By Mannix Porterfield
Tim Miley says he never dreamed that the day would dawn when the speaker’s gavel would rest firmly in his hands in the House of Delegates.
In fact, the Harrison County lawmaker never gave the idea any thought until a month ago when Speaker Rick Thompson, D-Wayne, left the podium to take a cabinet-level job in the Tomblin administration.
“This is a position I never thought I would filling up to about five weeks ago when the vacancy became available,” he said, minutes before the House voted 53-44, on a strictly party-line vote, to make him the new speaker.
“Now, that day is here.”
In an interview before the Democratic majority prevailed in a showdown with Republican Leader Tim Armstead, the new speaker vowed to maintain his open-door policy and willingness to listen to all sides in every issue.
“Without comparing myself to anyone else, I can commit to being very open and very desirous of finding common ground among people who may have drastically different views on issues,” the judiciary chairman said.
“Oftentimes, people may take polar opposite views on issues, which usually means the right place to be is somewhere in the middle.”
Miley was viewed by his supporters as a moderate -- a trait he jokingly told the House can be explained by his parents, one a Republican, the other a Democrat.
More importantly, the values of mutual respect for all is another characteristic Miley says he learned at the feet of his parents.
“That’s the way my parents have taught me to be from birth,” he said.
“I don’t know that there’s any other way to be — just trying to be fair and honest with people.”
When it was learned Thompson was bowing out to become secretary of the Department of Veterans Assistance, a mad scramble erupted in the House in hopes of succeeding him.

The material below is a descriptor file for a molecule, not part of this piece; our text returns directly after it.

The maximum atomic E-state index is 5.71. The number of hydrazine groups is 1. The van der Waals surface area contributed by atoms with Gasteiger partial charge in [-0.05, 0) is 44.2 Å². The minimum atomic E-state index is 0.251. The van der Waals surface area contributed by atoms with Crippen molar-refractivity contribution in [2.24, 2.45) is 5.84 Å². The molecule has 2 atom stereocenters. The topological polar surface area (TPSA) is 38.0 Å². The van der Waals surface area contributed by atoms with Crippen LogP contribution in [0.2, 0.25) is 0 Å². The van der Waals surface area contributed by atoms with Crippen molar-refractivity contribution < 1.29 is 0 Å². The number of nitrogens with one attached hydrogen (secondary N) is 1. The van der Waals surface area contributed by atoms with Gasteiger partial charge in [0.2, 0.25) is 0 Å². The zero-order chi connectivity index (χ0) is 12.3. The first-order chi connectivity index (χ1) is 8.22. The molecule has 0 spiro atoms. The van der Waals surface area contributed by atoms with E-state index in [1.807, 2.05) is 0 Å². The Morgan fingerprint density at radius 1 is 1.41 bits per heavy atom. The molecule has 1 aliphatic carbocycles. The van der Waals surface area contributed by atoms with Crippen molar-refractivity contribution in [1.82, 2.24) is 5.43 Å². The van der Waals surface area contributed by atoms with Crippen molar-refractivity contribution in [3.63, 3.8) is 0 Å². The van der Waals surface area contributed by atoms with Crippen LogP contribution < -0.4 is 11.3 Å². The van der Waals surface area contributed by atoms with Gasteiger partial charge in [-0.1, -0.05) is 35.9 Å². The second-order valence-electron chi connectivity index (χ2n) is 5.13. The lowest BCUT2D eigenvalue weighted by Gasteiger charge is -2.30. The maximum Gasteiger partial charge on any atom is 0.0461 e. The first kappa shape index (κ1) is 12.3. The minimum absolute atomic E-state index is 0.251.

Ultimately, the race telescoped into a two-man battle, and the other man in the running, Finance Chairman Harry Keith White, D-Mingo, exited last week and threw his support to the frontrunner. At the time, Miley said 37 of the 54 Democrats were pledged to him.
White said the choice of Miley was “the best thing for all of us, the Democratic Party and for the Legislature.”
Much legislation passed through their respective committees, he pointed out, and the two had forged a friendship.
“We understand each other’s personality,” the Mingo County lawmaker said.
“Obviously, I think either one of us would have been all right as speaker. As it turned out, I’m satisfied with him. I think he’ll do a great job as speaker of the House.”
White was disappointed he couldn’t muster the support needed to take the gavel, but only smiled when asked about this.
“We have to do what’s best for the state of West Virginia,” the finance chairman said.
“It would serve no real purpose to go out there and get in a fight among ourselves. We’ve got a lot of important issues for the state of West Virginia and the citizens here. We’ve got to move on down the road and put this behind us and move on.”
Early on, Majority Leader Brent Boggs, D-Braxton, was in the running, and was among those applauding Miley’s victory.
“Tim shares my values,” he said.
“He shares my vision. And he’s a good friend. I think he’s proven to be a consensus-maker here in the House. He’s never held back legislation or pushed one person over another. I think he’s going to be very well respected as speaker and hit the ground running.”
Miley acknowledged in an interview that lawmakers at times are going to be at odds over legislation and engage in disagreements.
"Heck, my wife and I do, probably more often than people would realize,” he said.
“Simply disagreeing with a fellow delegate doesn’t mean you have to be disagreeable. Whether you’re a Republican or a Democrat, we all represent West Virginia.”
Miley said he believes all in the House share a goal of wanting to better the state but don’t always see eye-to-eye on how to get there.
“That’s really the difficult part of navigating public policy, trying to find that common goal that all sides want to reach and get there,” the new speaker said.
Education Chairman Mary Poling, D-Barbour, nominated him, telling the House, “He’s a consensus builder, one who values the opinions of others.”
Armstead’s name was thrown into the voting by Delegate John Shott, R-Mercer, who likewise described his candidate as one with the ability to get along with others.
In the Republican caucus, he said, Armstead never once resorted to “threats, intimidation or strong-arm tactics.”
“He truly is a man of character,” Shott said.
Three delegates were absent for the historic vote, after which Miley addressed the chamber, saying he wants to focus on education, expanding high-speed access and natural resources.
Before the address, Miley indicated he would sit down next week and scrutinize the leadership team he inherited from Thompson and see what changes are in order.
“I don't think you’ll see a drastic change,” he said.
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